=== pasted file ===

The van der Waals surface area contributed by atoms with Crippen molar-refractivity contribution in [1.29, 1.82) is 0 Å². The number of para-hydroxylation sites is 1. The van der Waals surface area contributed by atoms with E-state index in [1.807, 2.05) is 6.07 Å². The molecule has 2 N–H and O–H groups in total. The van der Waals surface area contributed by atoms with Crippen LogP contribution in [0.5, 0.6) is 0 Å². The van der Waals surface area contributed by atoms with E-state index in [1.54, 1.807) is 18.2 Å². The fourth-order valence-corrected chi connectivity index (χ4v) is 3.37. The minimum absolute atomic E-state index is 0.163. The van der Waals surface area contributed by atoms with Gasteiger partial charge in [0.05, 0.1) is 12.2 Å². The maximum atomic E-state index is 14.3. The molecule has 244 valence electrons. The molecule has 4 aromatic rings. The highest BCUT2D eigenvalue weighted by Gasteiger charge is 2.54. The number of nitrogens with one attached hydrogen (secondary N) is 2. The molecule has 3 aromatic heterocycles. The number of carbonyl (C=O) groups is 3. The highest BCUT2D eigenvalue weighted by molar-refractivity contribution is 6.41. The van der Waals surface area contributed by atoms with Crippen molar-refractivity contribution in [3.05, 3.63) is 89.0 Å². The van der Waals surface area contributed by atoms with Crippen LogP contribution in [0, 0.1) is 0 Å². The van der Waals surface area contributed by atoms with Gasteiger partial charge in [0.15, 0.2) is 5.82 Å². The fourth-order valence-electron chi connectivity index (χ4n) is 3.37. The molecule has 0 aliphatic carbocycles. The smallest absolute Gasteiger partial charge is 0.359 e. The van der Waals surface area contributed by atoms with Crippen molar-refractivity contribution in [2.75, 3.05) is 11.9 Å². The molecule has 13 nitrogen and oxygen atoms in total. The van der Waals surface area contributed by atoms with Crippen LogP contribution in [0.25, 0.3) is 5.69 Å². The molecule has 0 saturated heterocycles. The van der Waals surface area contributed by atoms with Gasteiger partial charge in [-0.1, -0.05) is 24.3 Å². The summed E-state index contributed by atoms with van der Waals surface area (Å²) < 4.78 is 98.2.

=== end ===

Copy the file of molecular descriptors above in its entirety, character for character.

The van der Waals surface area contributed by atoms with Crippen molar-refractivity contribution in [1.29, 1.82) is 0 Å². The number of para-hydroxylation sites is 1. The van der Waals surface area contributed by atoms with E-state index in [1.807, 2.05) is 6.07 Å². The molecule has 2 N–H and O–H groups in total. The van der Waals surface area contributed by atoms with Crippen LogP contribution in [0.5, 0.6) is 0 Å². The van der Waals surface area contributed by atoms with E-state index in [1.54, 1.807) is 18.2 Å². The fourth-order valence-corrected chi connectivity index (χ4v) is 3.37. The minimum absolute atomic E-state index is 0.163. The van der Waals surface area contributed by atoms with Gasteiger partial charge in [0.05, 0.1) is 12.2 Å². The maximum atomic E-state index is 14.3. The molecule has 244 valence electrons. The molecule has 4 aromatic rings. The highest BCUT2D eigenvalue weighted by Gasteiger charge is 2.54. The number of nitrogens with one attached hydrogen (secondary N) is 2. The molecule has 3 aromatic heterocycles. The number of carbonyl (C=O) groups is 3. The highest BCUT2D eigenvalue weighted by molar-refractivity contribution is 6.41. The van der Waals surface area contributed by atoms with Crippen molar-refractivity contribution in [3.05, 3.63) is 89.0 Å². The van der Waals surface area contributed by atoms with Crippen LogP contribution in [0, 0.1) is 0 Å². The van der Waals surface area contributed by atoms with Gasteiger partial charge in [0.15, 0.2) is 5.82 Å². The fourth-order valence-electron chi connectivity index (χ4n) is 3.37. The molecule has 0 aliphatic carbocycles. The smallest absolute Gasteiger partial charge is 0.359 e. The van der Waals surface area contributed by atoms with Crippen molar-refractivity contribution in [2.75, 3.05) is 11.9 Å². The molecule has 13 nitrogen and oxygen atoms in total. The van der Waals surface area contributed by atoms with Crippen LogP contribution in [0.25, 0.3) is 5.69 Å². The molecule has 0 saturated heterocycles. The van der Waals surface area contributed by atoms with Gasteiger partial charge in [-0.1, -0.05) is 24.3 Å². The summed E-state index contributed by atoms with van der Waals surface area (Å²) < 4.78 is 98.2.